Commonly Confused Words

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Commonly Confused Words

commonly-confused-wordsThe following examples are words that are very similar to each other, stemming from the same root and often the cause of confusion as a result. Don’t worry — confusing these words is very common and doesn’t make you horribly wrong because differences are subtle. Thankfully, we’re here to put things into the right context. So from now on, you’ll know the right time to use the right ones.

Continual vs. Continuous

Something that is continual involves a start and stop. Like weather, for example. It will always rain, snow, etc., but it happens here and there. Also things like having a cold, arguing with someone or having to go for jury duty — all of these are continual.

Continuous, on the other hand, is non-stop and never-ending. Things like a regular salary, counting numbers and birthdays. Things that keep coming regularly and won’t cease to stop are continuous.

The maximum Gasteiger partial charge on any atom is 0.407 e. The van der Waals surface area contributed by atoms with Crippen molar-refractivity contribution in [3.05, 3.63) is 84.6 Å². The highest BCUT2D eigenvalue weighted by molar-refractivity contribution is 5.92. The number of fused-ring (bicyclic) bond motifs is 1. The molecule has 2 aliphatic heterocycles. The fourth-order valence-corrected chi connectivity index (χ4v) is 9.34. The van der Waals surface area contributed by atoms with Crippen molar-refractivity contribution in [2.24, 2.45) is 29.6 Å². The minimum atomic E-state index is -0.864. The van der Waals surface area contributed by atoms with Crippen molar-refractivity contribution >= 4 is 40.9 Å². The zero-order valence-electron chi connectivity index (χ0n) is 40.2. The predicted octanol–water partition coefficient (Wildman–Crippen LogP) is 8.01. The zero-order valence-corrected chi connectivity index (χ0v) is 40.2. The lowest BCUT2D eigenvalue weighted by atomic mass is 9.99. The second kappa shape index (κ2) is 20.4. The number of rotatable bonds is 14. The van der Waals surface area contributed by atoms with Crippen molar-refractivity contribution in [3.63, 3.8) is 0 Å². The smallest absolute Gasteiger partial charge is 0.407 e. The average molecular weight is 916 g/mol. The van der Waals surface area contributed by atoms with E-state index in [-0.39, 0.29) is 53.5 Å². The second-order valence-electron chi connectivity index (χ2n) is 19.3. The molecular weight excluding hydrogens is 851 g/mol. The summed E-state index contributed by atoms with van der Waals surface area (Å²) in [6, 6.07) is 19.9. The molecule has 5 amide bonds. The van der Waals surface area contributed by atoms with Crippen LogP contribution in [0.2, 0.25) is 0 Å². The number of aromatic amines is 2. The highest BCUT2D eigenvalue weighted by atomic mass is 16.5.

He’s been battling a continual cough for months.
He continuously receives his hydro bill in the mail.

Reoccurring vs. Recurring

Something that reoccurs happens again with no specific pattern. Someone getting into a car accident twice in a month, for example, is an instance of a reoccurrence. Or if someone repeatedly wins something from a lottery scratch ticket.

Recurring is when something happens over and over again at a regular rate. For example, if someone has the same dream every night. Or something like a cell phone bill (as a recurring expense).

May vs. Might

These two are generally interchangeable. However, some argue that you should use may in instances where something is more likely to occur than something that might occur.

I may go out with my girlfriends on Monday night.
I may buy that purse while it’s on sale.

I might take a skydiving course this summer.
I might take a sabbatical next year to write a novel.

Among vs. Amongst

People often ask about the difference between these two words. And the simple answer is that one is older than the other (has been used for a longer time within the scope of the spoken English word). Among and amongst are totally and completely interchangeable. Although among is used more commonly, amongst is just as correct.

There is a mole among us.
Ted is the one amongst us who has the biggest wine collection.

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